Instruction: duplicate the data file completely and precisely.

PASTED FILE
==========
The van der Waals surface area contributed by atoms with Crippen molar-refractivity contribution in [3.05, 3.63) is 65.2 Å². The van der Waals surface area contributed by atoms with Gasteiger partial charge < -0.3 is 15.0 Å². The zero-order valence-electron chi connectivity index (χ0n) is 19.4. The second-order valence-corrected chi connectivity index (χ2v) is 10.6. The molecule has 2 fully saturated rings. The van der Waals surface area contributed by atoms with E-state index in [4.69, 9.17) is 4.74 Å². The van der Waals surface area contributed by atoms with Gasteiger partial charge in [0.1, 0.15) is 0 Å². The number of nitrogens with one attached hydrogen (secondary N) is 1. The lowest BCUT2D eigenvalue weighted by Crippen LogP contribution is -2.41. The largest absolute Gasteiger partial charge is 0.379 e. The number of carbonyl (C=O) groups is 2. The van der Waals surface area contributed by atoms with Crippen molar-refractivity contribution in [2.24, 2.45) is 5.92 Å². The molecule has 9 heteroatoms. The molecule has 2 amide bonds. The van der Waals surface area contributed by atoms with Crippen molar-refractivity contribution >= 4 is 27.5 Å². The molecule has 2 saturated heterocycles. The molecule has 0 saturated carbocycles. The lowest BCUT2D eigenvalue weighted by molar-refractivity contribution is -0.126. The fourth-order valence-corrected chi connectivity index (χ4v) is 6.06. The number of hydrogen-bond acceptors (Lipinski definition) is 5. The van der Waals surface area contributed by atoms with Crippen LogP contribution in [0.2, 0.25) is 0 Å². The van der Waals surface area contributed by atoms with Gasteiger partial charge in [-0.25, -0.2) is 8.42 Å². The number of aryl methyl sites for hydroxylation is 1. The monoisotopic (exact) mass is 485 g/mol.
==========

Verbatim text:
The van der Waals surface area contributed by atoms with Crippen molar-refractivity contribution in [3.05, 3.63) is 65.2 Å². The van der Waals surface area contributed by atoms with Gasteiger partial charge < -0.3 is 15.0 Å². The zero-order valence-electron chi connectivity index (χ0n) is 19.4. The second-order valence-corrected chi connectivity index (χ2v) is 10.6. The molecule has 2 fully saturated rings. The van der Waals surface area contributed by atoms with E-state index in [4.69, 9.17) is 4.74 Å². The van der Waals surface area contributed by atoms with Gasteiger partial charge in [0.1, 0.15) is 0 Å². The number of nitrogens with one attached hydrogen (secondary N) is 1. The lowest BCUT2D eigenvalue weighted by Crippen LogP contribution is -2.41. The largest absolute Gasteiger partial charge is 0.379 e. The number of carbonyl (C=O) groups is 2. The van der Waals surface area contributed by atoms with Crippen molar-refractivity contribution in [2.24, 2.45) is 5.92 Å². The molecule has 9 heteroatoms. The molecule has 2 amide bonds. The van der Waals surface area contributed by atoms with Crippen molar-refractivity contribution >= 4 is 27.5 Å². The molecule has 2 saturated heterocycles. The molecule has 0 saturated carbocycles. The lowest BCUT2D eigenvalue weighted by molar-refractivity contribution is -0.126. The fourth-order valence-corrected chi connectivity index (χ4v) is 6.06. The number of hydrogen-bond acceptors (Lipinski definition) is 5. The van der Waals surface area contributed by atoms with Crippen LogP contribution in [0.2, 0.25) is 0 Å². The van der Waals surface area contributed by atoms with Gasteiger partial charge in [-0.25, -0.2) is 8.42 Å². The number of aryl methyl sites for hydroxylation is 1. The monoisotopic (exact) mass is 485 g/mol.